Analytics, Cooperation, Direct Speech, EU – CIS, Russia, Society

International Internet Magazine. Baltic States news & analytics Wednesday, 23.09.2020, 16:16

EU-Russia relations: from strategic partnership to strategic challenge

Vygaudas Ušackas, EU Ambassador to the Russian Federation, Baltic Rim Economies,, 13.01.2017.Print version
For a number of years, the EU and Russia had assumed the existence of a strategic partnership, based on the con vergence of values, economic integration and increasingly open markets and a modernisation agenda for society. Our agenda was positive and ambitious.

Breaking point on the path of building even closer relations was 2014. The events in Ukraine – illegal annexation of Crimea and destabilisation in Eastern Ukraine – have shaken the foundations of European security and created a European security crisis. From that moment, differences and confrontations proliferated; trust decreased and for the EU side managing the relationship with Russia currently represents a key strategic challenge. It is an irrefutable and at the same time regrettable fact.


Politically, we differ over Ukraine. Russia claims it has “nothing to return” and positions itself as a mediator rather than a party to the conflict in Eastern Ukraine while, in reality. Russia remains heavily involved by providing military security as well as funding for nearly all civil structures in the rebel-held territory. We differ over Syria as well in particular over the escalating violence and consequent humanitarian crisis which is causing untold civilian suffering. EU’s profound position

on this conflict is that there is no military solution to this conflict, and every new escalation only prolongs the suffering of all Syrian people. We see things differently over the Eastern Partnership. Russia recognizes this EU’s initiative as a geopolitical project, interfering with a perceived legitimate Russian sphere of interests rather than a foreign policy instrument to promote democracy, stability and prosperity of neighbouring region.


Economically, Russia has started to turn its back on open market and competition even before the events of 2014 and ensuing EU’s imposed restrictive measures. It has promoted insulation, self-sufficiency and import-substitution ever since its accession to the WTO in 2012. Furthermore, trade restrictions are used as foreign policy tools, what has become obvious from the examples of Ukraine and Moldova when their trade agreement with the EU entered into force. Yet, despite the irritants, the EU remains the largest trading partner for Russia while Russia is amongst the top four EU’s, regardless of the fact that since 2012 our overall trade turnover has being declining (dropped by 40% since 2012). The EU is by far the largest source of Foreign Direct Investment in Russia, flows of which has been reducing and currently have fallen to 2002-low. In addition, in the area of energy 40% of EU’s gas imports and 30% of oil imports come from Russia which affects that almost 50% of the Russian budget relies on income from sales of gas and oil.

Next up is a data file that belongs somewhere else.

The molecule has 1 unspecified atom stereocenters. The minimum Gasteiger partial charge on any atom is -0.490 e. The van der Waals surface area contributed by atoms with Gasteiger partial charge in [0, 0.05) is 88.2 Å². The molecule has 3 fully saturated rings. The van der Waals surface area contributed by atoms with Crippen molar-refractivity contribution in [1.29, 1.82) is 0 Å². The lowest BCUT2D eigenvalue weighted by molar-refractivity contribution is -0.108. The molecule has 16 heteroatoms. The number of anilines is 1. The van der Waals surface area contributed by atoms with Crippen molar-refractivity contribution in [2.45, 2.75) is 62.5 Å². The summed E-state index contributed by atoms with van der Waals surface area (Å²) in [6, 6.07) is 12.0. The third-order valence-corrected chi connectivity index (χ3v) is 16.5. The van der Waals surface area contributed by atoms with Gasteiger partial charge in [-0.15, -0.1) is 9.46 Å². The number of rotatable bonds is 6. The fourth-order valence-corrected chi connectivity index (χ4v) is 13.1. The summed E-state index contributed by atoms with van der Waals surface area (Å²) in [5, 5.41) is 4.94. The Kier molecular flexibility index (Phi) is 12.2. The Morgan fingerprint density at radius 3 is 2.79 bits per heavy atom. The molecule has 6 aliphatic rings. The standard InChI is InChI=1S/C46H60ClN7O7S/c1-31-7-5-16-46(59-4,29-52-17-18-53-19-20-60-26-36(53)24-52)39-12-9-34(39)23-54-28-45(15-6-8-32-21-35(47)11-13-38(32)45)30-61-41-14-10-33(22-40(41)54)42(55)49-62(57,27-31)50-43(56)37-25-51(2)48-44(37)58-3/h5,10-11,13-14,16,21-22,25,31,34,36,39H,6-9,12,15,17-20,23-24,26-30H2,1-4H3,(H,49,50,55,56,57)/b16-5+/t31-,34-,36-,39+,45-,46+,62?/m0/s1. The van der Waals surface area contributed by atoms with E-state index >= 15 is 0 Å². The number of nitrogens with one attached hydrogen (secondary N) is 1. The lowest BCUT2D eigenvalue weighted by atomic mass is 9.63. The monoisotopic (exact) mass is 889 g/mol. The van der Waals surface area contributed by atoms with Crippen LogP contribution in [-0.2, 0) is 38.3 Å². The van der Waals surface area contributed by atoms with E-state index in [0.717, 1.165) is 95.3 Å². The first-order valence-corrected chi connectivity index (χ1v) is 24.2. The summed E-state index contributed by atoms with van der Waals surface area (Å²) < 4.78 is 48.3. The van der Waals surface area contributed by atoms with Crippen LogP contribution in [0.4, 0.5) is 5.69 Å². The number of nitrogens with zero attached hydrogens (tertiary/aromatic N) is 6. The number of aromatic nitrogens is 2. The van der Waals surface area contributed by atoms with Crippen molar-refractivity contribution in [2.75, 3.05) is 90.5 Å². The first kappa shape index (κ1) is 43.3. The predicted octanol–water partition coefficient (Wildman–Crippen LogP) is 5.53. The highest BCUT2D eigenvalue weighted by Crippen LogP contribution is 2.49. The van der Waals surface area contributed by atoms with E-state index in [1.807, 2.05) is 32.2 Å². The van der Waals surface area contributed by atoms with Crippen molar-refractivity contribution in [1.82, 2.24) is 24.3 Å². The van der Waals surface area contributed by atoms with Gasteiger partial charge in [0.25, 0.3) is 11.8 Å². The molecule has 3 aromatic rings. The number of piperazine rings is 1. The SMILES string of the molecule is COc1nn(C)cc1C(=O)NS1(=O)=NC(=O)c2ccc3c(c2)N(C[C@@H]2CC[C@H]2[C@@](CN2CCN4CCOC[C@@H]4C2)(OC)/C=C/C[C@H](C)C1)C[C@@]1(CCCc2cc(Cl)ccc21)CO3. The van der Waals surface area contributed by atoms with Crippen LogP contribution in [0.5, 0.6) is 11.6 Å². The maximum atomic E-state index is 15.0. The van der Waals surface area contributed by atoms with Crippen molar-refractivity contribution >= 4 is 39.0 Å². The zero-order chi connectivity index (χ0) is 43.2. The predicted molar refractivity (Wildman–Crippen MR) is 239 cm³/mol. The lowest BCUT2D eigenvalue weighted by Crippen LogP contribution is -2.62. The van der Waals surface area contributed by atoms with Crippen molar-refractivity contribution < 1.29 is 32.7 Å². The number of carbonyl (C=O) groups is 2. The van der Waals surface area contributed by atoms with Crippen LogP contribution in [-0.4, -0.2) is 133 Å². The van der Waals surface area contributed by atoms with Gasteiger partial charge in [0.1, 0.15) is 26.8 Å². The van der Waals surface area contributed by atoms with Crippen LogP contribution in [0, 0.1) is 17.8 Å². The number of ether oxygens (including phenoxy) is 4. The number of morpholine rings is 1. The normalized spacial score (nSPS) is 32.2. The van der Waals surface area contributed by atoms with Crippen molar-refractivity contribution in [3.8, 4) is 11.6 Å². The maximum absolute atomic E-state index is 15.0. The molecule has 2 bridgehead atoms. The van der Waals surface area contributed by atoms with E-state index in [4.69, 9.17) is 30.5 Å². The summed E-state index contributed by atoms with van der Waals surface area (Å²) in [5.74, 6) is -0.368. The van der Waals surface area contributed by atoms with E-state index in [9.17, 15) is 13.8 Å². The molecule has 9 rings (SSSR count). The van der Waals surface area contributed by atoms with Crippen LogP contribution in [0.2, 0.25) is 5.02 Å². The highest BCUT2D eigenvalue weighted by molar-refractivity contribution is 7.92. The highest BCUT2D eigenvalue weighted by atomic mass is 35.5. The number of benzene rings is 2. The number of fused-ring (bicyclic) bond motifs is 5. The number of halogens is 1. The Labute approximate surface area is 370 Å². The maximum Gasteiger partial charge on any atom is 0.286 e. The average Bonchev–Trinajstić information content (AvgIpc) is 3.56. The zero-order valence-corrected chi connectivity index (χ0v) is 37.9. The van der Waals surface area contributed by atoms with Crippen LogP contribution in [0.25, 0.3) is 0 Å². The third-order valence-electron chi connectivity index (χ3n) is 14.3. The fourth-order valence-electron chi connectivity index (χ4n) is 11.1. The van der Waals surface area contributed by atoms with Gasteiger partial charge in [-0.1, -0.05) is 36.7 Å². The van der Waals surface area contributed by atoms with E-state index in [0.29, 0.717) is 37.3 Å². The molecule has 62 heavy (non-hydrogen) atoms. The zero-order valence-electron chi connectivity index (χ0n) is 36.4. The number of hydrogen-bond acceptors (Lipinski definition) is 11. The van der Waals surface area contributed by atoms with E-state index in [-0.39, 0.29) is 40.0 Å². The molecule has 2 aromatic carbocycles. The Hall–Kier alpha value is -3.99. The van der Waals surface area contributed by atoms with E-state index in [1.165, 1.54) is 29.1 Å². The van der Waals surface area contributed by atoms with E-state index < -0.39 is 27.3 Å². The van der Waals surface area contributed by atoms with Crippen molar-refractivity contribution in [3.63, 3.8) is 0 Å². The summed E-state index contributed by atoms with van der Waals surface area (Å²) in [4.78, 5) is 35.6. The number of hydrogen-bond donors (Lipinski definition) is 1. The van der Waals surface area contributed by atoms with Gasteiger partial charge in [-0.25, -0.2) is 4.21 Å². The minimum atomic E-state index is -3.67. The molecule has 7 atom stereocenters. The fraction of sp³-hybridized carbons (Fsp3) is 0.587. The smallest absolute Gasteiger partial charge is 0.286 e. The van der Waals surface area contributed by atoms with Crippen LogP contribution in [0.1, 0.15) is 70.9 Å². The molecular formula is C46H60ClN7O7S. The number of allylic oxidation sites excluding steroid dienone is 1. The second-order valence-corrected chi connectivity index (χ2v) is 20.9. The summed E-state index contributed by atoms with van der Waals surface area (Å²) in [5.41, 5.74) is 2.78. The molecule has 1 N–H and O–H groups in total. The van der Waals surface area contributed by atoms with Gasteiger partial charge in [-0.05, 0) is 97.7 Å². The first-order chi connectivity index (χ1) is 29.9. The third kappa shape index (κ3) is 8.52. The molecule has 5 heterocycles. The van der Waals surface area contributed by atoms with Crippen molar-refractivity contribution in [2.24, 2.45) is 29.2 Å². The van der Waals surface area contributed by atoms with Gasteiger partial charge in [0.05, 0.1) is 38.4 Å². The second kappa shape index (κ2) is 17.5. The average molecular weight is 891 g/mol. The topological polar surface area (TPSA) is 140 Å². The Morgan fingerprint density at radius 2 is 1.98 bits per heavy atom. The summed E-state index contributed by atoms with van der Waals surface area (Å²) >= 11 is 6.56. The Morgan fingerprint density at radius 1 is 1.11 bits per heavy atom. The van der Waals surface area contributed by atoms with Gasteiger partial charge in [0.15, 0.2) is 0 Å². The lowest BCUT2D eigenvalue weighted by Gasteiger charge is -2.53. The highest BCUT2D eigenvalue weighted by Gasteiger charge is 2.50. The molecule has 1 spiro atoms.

The EU and Russia also differently accept the role of political opposition, civil society and of promotion of human rights. Political competition is a source of instability and disorder while the civil society and human rights defenders tend to be perceived as a threat to the political regime and not as an essential component of a democratic and healthy society.


Some of enlisted differences can be softened, but some are likely to remain irreconcilable in the foreseeable future. At the same time Russia and the EU remain of strategic importance to each other and have a number of overlapping interests. Be it antiterrorism, migration, climate change, maritime security, Middle East in general or Afghanistan, interdependence in the international arena certainly is one of them. The Iranian nuclear talks remain a good example, where our joint efforts managed to produce a landmark agreement.


Thus, the challenge for both sides is to avoid clashes, due to reduced scope of communication channels, and to navigate differences in ways that serve the interest of each of the sides.


The EU has set how to manoeuvre them when in March this year unanimously and transparently endorsed and announced five guiding principles of bilateral relations with Russia. From its side, Moscow is seeking to restore relations on its own terms – it is actively enforcing policy of bilateralization of relations with EU Member States; proposes creation of a zone of economic and humanitarian cooperation between the Atlantic and Pacific oceans, while forgetting this zone passes over the Dnieper river, and advocates the harmonisation of the European and Eurasian integration processes.


Although it is difficult to foresee anything, especially considering the last events on the international political scene, no changes should be expected in Russia’s policies before the presidential elections due in 2018. For the EU, a consistent and united approach must remain the cornerstone of its policy toward Russia. However, at some point the EU will need to elaborate an inclusive long-term vision for how Russia could be engaged – but firmly on the grounds of international rules and its principles and values.



Search site